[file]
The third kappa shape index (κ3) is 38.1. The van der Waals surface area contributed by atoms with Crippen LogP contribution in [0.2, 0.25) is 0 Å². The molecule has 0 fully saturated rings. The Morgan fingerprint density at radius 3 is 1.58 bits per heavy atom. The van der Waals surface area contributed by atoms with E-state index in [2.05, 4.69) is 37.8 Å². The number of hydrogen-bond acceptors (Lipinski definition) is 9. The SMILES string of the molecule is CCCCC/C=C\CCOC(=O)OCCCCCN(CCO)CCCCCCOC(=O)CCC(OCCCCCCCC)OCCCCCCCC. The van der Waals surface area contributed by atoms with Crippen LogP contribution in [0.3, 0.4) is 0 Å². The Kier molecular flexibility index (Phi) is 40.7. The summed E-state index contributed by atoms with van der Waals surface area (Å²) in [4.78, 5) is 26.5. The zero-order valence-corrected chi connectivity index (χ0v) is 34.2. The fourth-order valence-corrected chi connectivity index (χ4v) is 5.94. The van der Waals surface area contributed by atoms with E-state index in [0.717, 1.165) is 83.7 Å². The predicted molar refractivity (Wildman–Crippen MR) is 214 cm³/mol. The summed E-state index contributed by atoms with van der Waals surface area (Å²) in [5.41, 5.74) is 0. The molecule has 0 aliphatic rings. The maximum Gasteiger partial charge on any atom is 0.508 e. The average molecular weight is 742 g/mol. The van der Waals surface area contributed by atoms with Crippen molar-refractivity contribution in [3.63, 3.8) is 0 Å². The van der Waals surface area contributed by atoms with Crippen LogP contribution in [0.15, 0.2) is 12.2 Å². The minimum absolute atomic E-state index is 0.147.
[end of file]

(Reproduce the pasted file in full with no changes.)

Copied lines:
The third kappa shape index (κ3) is 38.1. The van der Waals surface area contributed by atoms with Crippen LogP contribution in [0.2, 0.25) is 0 Å². The molecule has 0 fully saturated rings. The Morgan fingerprint density at radius 3 is 1.58 bits per heavy atom. The van der Waals surface area contributed by atoms with E-state index in [2.05, 4.69) is 37.8 Å². The number of hydrogen-bond acceptors (Lipinski definition) is 9. The SMILES string of the molecule is CCCCC/C=C\CCOC(=O)OCCCCCN(CCO)CCCCCCOC(=O)CCC(OCCCCCCCC)OCCCCCCCC. The van der Waals surface area contributed by atoms with Crippen LogP contribution in [0.3, 0.4) is 0 Å². The Kier molecular flexibility index (Phi) is 40.7. The summed E-state index contributed by atoms with van der Waals surface area (Å²) in [4.78, 5) is 26.5. The zero-order valence-corrected chi connectivity index (χ0v) is 34.2. The fourth-order valence-corrected chi connectivity index (χ4v) is 5.94. The van der Waals surface area contributed by atoms with E-state index in [0.717, 1.165) is 83.7 Å². The predicted molar refractivity (Wildman–Crippen MR) is 214 cm³/mol. The summed E-state index contributed by atoms with van der Waals surface area (Å²) in [5.41, 5.74) is 0. The molecule has 0 aliphatic rings. The maximum Gasteiger partial charge on any atom is 0.508 e. The average molecular weight is 742 g/mol. The van der Waals surface area contributed by atoms with Crippen molar-refractivity contribution in [3.63, 3.8) is 0 Å². The van der Waals surface area contributed by atoms with Crippen LogP contribution in [0.15, 0.2) is 12.2 Å². The minimum absolute atomic E-state index is 0.147.